Electronic medical records (EMRs) collected at every hospital in the country collectively contain a staggering wealth of biomedical knowledge. EMRs can include unstructured text, temporally constrained measurements (e.g., vital signs), multichannel signal data (e.g., EEGs), and image data (e.g., MRIs). This information could be transformative if properly harnessed. Information about patient medical problems, treatments, and clinical course is essential for conducting comparative effectiveness research. Uncovering clinical knowledge that enables comparative research is the primary goal of this proposal. We will focus on the automatic interpretation of clinical EEGs collected over 12 years at Temple University Hospital (over 25,000 sessions and 15,000 patients). Clinicians will be able to retrieve relevant EEG signals and EEG reports using standard queries (e.g. Young patients with focal cerebral dysfunction who were treated with Topamax).
In Aim 1 we will automatically annotate EEG events that contribute to a diagnosis. We will develop automated techniques to discover and time-align the underlying EEG events using semi-supervised learning.
In Aim 2 we will process the text from the EEG reports using state-of-the-art clinical language processing techniques. Clinical concepts, their type, polarity and modality shall be discovered automatically, as well as spatial and temporal information. In addition, we shall extract the medical concepts describing the clinical picture of patients from the EEG reports.
In Aim 3, we will develop a patient cohort retrieval system that will operate on the clinical knowledge extracted in Aims 1 and 2. In addition we shall organize this knowledge in a unified representation: the Qualified Medical Knowledge Graph (QMKG), which will be built using BigData solutions through MapReduce. The QMKG will be able to be searched by biomedical researchers as well as practicing clinicians. The QMKG will also provide a characterization of the way in which events in an EEG are narrated by physicians and the validation of these across a BigData resource. The EMKG represents an important contribution to basic science.
In Aim 4 we will validate the usefulness of the patient cohort identification system by collecting feedback from clinicians and medical students who will participate in a rigorous evaluation protocol. Inclusion and exclusion criteria for the queries shall be designed and experts will provide relevance judgments for the results. For each query, medical experts shall examine the top-ranked cohorts for common precision errors (false positives) and the bottom five ranked common recall errors (false negatives). User validation testing will be performed using live clinical data and the feedback wil enhance the quality of the cohort identification system. The existence of an annotated BigData archive of EEGs will greatly increase accessibility for non- experts in neuroscience, bioengineering and medical informatics who would like to study EEG data. The creation of this resource through the development of efficient automated data wrangling techniques will demonstrate that a much wider range of BigData bioengineering applications are now tractable.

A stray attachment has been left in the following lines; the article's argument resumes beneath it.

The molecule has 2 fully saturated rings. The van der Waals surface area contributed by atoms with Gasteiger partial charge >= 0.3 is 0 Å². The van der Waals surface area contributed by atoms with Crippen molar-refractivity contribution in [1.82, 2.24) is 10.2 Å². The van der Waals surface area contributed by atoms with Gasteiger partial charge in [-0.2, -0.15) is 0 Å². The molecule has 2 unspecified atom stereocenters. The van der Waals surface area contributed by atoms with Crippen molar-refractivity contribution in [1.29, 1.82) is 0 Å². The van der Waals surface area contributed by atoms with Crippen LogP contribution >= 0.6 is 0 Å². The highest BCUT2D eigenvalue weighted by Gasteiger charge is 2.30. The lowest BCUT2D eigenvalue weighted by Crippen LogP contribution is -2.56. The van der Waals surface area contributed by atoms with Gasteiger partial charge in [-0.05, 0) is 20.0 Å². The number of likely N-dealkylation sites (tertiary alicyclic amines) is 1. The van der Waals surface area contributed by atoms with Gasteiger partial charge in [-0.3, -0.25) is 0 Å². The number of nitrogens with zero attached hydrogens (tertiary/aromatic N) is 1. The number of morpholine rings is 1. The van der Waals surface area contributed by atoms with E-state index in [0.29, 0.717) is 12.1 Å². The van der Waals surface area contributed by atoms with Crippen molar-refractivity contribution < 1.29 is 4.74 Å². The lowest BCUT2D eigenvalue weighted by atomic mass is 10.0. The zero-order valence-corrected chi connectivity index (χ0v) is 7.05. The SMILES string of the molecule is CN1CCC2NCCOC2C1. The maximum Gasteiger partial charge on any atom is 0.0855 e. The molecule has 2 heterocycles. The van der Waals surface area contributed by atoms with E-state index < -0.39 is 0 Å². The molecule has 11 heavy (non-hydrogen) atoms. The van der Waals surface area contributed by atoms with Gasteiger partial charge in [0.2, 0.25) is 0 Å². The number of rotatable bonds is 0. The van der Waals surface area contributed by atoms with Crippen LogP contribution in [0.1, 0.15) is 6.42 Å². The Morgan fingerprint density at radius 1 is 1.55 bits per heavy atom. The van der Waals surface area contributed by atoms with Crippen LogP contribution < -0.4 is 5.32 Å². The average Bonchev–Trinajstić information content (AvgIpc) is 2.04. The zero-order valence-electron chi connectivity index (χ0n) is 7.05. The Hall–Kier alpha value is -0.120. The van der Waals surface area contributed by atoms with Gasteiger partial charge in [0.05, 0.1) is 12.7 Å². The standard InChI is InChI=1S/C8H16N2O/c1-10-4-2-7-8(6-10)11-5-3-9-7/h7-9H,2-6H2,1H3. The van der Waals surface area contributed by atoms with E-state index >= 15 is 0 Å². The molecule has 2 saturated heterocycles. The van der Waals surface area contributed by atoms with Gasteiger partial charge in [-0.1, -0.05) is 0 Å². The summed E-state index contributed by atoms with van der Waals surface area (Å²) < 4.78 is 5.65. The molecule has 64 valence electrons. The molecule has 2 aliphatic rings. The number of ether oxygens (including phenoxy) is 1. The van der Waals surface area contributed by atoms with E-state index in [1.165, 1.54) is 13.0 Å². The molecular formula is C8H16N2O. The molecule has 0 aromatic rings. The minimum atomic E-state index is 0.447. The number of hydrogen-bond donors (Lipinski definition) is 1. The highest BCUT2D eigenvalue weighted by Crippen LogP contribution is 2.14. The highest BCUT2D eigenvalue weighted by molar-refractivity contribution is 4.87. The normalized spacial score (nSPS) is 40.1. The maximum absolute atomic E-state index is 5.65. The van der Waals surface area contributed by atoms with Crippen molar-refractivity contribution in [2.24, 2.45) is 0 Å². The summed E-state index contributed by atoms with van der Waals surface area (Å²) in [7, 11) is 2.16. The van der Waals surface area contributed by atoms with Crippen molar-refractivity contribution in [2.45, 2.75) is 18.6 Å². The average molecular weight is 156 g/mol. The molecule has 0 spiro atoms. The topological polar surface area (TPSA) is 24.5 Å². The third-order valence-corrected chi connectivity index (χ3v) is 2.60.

The primary goal of this proposal is to enable comparative research by automatically uncovering clinical knowledge from a vast BigData archive of clinical EEG signals and EEG reports collected over the past 12 years at Temple University Hospital. In the proposed project, we will develop a proof-of-concept based on the discovery of patient cohorts and provide an annotated BigData archive as well as the software that enabled the annotations and the generation of the patient cohort retrieval system. This resource will be accompanied by a novel medical knowledge representation generated with MapReduce, greatly increasing accessibility for non- experts in neuroscience, bioengineering and medical informatics, and demonstrating the transformative potential of mining the staggering wealth of biomedical knowledge available in hospital medical records.
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